Sunday, September 18, 2011


It's about time to post an update before the clamor of blog readers impatient for the next post becomes too much to bear.

It's the final week of my season here at The Rock. I've finally managed to explore some new areas of the Verde, such as Park Mesa, Battleship Rock, south Long Mesa, and south Prater Ridge. I've learned a little more about archeology and a lot more about plants. Projects are winding down, with our Long Term Post Fire Monitoring study complete, rare plant surveys completed, and most of our major re-vegetation projects finished.

On the weekends, we've revisited a few nice sites, such as Ice Lakes, and explored new areas, such as Owen's Basin, Crater Lake and Cajon Canyon. The weather has been fairly stormy this past month, with a chance of thunderstorms each day that keeps us on our toes. We've been rained on every hike, even when traveling into the normally dry canyons of Utah.

Now it's time for the Philosopher's Corner: What's the deal with exotic species?

There is a difference between non-native and invasive, and it related to the amount of damage the species is expected to cause. In the case of managing a natural area, damage is often to the biodiversity and function of the ecosystem. A non-native species may exist in a natural habitat and not cause undue damage, or perhaps even enhance the stablility of the ecosystem, such as the african violet or european honeybees. But a species that works to unbalance an ecosystem can destroy the biodiversity or even change the fundemental nature of the ecosystem.

Good examples of this type of damage can be found in Cheatgrass in western states, or the Paperbark tree deliberately introduced into the Everglades. In the case of Cheatgrass, it acts as a fast-growing annual that dies back in the summer. Aside from it's ability to crowd out native annual plants, the potentially more nefarios problem with this growth pattern is it creates a catatrophic flash-fuel type into ecosystems not adapted to frequent wildfires. Mesa Verde National Park has old growth Pinyon-Juniper woodland with the only surviving relic stands of Bigtooth Maple trees in the state. There are many species of endemic plants such as the Cliff Palace Milkvetch and Mesa Verde Stickseed. The presence of cheatgrass has resulted in wildfires being both more frequent, more intense, and having the ability to spread across terrain. Over the past 30 years since cheatgrass has appeared in the park, fires have destroyed almost 50% of the old growth forests and cheatgrass is more prevalent. Thus cheatgrass passes the first two tests of a noxious weed for management decisions here: does it impact the ecosystem? is it's trend increasingly problematic?

The Paperbark tree was intentionally introduced into Florida as a fast growing tree that could lower water tables and there make land available to agriculture. It worked extremely well... too well, since it escaped the private lands it was introduced on and spread across the state. Lowering the watertable to a wetland and shading out understory plants is obviously a game-changing problem for most of what makes a swamp a swamp. Both the structure (watertable) and the composition (species composition) are changing and biodiversity decreases.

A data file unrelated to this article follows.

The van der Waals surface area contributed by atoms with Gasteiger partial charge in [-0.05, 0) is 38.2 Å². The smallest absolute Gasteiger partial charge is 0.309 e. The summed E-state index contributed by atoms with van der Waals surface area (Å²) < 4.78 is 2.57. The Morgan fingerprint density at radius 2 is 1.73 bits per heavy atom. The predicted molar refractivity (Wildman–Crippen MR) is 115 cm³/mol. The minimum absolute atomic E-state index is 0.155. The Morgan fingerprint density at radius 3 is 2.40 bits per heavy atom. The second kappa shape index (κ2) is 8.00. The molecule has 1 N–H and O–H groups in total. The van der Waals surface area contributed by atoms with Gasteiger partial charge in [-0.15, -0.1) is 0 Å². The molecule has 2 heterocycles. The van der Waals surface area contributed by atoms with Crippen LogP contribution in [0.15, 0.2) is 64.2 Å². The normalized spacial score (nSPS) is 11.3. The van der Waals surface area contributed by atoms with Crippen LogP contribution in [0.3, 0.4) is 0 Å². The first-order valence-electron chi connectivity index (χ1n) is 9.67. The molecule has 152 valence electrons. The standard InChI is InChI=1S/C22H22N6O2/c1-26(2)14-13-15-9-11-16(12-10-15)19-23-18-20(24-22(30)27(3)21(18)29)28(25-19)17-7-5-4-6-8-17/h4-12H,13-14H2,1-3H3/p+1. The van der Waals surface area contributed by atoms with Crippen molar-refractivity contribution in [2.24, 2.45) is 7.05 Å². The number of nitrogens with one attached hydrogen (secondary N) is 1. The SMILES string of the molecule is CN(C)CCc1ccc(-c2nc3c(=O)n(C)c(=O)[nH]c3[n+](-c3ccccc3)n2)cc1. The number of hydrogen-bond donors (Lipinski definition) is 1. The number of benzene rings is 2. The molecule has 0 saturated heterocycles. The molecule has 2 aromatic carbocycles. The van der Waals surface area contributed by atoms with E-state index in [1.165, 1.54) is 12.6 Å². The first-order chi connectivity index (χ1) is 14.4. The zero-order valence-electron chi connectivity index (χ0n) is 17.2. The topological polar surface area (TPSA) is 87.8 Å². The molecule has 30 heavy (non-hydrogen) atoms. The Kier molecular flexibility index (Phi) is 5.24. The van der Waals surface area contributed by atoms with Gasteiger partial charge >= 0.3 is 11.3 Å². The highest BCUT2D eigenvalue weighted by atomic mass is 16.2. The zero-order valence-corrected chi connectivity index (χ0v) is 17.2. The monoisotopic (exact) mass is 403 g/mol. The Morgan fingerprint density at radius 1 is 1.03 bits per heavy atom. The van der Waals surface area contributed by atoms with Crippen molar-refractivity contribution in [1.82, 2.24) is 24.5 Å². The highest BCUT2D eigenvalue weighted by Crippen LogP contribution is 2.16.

So these two examples pass the test of being noxious within the parameters of a given ecological community (a biome), and get branded as invasive. Before a land-manager decides to start tackling such a problem, there's a lot more decisions to be made first. How much of the management area is currently disrupted, what charactertics are resulting in the spread, and what difficulties would there be in treatment? For now, nobody has determined a good technique to halt the spread of cheatgrass. The paperbark is fortunately a difference story, perhaps as a lesson that "the bigger they are, the harder they fall", and managers in Florida have found effective ways to control its impact.

Some invasives are likely here to stay, such as russian thistle. Trying to eradicate it would be like a game of whack-a-mole across an entire landscape. Other invasives are specific to smaller regions, such as Australian Pines in the Florida Keys, and managers have a decent chance at eradicating it from the landscape.

As far as worrying about what "natural" is seems less of a problem for most land managers. Biodiversity and ecosystem integrity are the goals, and ironically some of our ecosystems benefit from manmade disturbances. It is well documented that most prairies, especially in eastern states, were maintained by fires set by Indians. Trying to put a tallgrass prairie in a bubble where no humans can maintain the landscape would likely result over time of it growing into a forest, which is called succession. These are biomes that require an occasional "reset" to maintain themselves or they slowly fade into something different. Of course, even the best intentioned researcher can create a disaster, such as the accidental introduction and spread of chytrid fungus into a nature reserve. Considering that many protected natural areas were created in response to a rare species, spending time and effort to counter threats such as invasives to their existence is certainly resources well spent.

Recommended reading: "And No Birds Sing: A True Ecological Thriller set in a Tropical Paradise"

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